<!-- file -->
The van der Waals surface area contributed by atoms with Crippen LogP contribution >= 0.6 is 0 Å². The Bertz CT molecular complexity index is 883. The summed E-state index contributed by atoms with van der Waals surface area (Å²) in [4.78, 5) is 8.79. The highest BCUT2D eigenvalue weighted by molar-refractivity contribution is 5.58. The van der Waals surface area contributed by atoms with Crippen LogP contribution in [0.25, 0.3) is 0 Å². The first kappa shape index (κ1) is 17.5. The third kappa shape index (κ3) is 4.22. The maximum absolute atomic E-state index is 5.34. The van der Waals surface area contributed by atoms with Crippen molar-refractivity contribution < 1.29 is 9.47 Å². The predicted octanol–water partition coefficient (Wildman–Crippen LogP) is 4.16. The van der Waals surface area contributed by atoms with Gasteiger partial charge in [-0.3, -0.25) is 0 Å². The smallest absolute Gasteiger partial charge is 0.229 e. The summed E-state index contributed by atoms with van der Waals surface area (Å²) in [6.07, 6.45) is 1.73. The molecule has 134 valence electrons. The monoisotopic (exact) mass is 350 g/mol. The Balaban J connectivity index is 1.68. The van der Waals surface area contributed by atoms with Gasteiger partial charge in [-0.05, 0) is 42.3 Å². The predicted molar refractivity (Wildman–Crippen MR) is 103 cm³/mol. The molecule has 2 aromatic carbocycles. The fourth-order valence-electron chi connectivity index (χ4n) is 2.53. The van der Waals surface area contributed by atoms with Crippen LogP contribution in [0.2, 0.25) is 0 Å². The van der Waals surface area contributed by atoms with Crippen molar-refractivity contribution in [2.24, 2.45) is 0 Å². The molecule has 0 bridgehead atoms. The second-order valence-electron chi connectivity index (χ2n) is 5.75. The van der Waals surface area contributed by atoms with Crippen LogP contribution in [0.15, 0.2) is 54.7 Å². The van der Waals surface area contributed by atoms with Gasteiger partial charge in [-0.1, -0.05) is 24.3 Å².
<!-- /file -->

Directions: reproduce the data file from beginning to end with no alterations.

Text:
The van der Waals surface area contributed by atoms with Crippen LogP contribution >= 0.6 is 0 Å². The Bertz CT molecular complexity index is 883. The summed E-state index contributed by atoms with van der Waals surface area (Å²) in [4.78, 5) is 8.79. The highest BCUT2D eigenvalue weighted by molar-refractivity contribution is 5.58. The van der Waals surface area contributed by atoms with Crippen LogP contribution in [0.25, 0.3) is 0 Å². The first kappa shape index (κ1) is 17.5. The third kappa shape index (κ3) is 4.22. The maximum absolute atomic E-state index is 5.34. The van der Waals surface area contributed by atoms with Crippen molar-refractivity contribution < 1.29 is 9.47 Å². The predicted octanol–water partition coefficient (Wildman–Crippen LogP) is 4.16. The van der Waals surface area contributed by atoms with Gasteiger partial charge in [-0.3, -0.25) is 0 Å². The smallest absolute Gasteiger partial charge is 0.229 e. The summed E-state index contributed by atoms with van der Waals surface area (Å²) in [6.07, 6.45) is 1.73. The molecule has 134 valence electrons. The monoisotopic (exact) mass is 350 g/mol. The Balaban J connectivity index is 1.68. The van der Waals surface area contributed by atoms with Gasteiger partial charge in [-0.05, 0) is 42.3 Å². The predicted molar refractivity (Wildman–Crippen MR) is 103 cm³/mol. The molecule has 2 aromatic carbocycles. The fourth-order valence-electron chi connectivity index (χ4n) is 2.53. The van der Waals surface area contributed by atoms with Crippen LogP contribution in [0.2, 0.25) is 0 Å². The van der Waals surface area contributed by atoms with Crippen molar-refractivity contribution in [2.24, 2.45) is 0 Å². The molecule has 0 bridgehead atoms. The second-order valence-electron chi connectivity index (χ2n) is 5.75. The van der Waals surface area contributed by atoms with Crippen LogP contribution in [0.15, 0.2) is 54.7 Å². The van der Waals surface area contributed by atoms with Gasteiger partial charge in [-0.1, -0.05) is 24.3 Å².